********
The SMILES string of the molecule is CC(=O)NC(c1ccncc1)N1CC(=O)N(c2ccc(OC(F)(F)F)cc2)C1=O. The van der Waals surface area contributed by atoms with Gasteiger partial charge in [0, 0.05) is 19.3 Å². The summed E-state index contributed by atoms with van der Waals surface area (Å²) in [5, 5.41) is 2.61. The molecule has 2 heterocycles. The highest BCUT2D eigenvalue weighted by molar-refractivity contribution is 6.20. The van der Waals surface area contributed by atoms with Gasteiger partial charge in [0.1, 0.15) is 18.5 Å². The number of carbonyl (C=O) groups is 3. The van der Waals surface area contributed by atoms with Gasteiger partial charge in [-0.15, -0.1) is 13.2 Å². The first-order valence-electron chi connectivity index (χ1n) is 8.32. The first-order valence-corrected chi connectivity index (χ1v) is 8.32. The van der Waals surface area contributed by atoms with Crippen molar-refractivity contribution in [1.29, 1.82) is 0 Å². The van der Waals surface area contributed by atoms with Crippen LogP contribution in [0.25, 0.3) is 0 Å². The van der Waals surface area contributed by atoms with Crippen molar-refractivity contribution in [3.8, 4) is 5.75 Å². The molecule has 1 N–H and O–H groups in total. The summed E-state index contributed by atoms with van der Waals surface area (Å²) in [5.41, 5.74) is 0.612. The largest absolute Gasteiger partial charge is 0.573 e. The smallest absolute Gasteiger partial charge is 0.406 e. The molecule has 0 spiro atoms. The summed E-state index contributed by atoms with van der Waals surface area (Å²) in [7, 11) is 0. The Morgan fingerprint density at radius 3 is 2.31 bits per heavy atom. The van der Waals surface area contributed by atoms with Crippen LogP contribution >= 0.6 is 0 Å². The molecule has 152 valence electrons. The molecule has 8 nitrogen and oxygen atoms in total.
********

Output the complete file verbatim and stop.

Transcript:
The SMILES string of the molecule is CC(=O)NC(c1ccncc1)N1CC(=O)N(c2ccc(OC(F)(F)F)cc2)C1=O. The van der Waals surface area contributed by atoms with Gasteiger partial charge in [0, 0.05) is 19.3 Å². The summed E-state index contributed by atoms with van der Waals surface area (Å²) in [5, 5.41) is 2.61. The molecule has 2 heterocycles. The highest BCUT2D eigenvalue weighted by molar-refractivity contribution is 6.20. The van der Waals surface area contributed by atoms with Gasteiger partial charge in [0.1, 0.15) is 18.5 Å². The number of carbonyl (C=O) groups is 3. The van der Waals surface area contributed by atoms with Gasteiger partial charge in [-0.15, -0.1) is 13.2 Å². The first-order valence-electron chi connectivity index (χ1n) is 8.32. The first-order valence-corrected chi connectivity index (χ1v) is 8.32. The van der Waals surface area contributed by atoms with Crippen molar-refractivity contribution in [1.29, 1.82) is 0 Å². The van der Waals surface area contributed by atoms with Crippen LogP contribution in [0.25, 0.3) is 0 Å². The van der Waals surface area contributed by atoms with Crippen molar-refractivity contribution in [3.8, 4) is 5.75 Å². The molecule has 1 N–H and O–H groups in total. The summed E-state index contributed by atoms with van der Waals surface area (Å²) in [5.41, 5.74) is 0.612. The largest absolute Gasteiger partial charge is 0.573 e. The smallest absolute Gasteiger partial charge is 0.406 e. The molecule has 0 spiro atoms. The summed E-state index contributed by atoms with van der Waals surface area (Å²) in [7, 11) is 0. The Morgan fingerprint density at radius 3 is 2.31 bits per heavy atom. The van der Waals surface area contributed by atoms with Crippen LogP contribution >= 0.6 is 0 Å². The molecule has 152 valence electrons. The molecule has 8 nitrogen and oxygen atoms in total.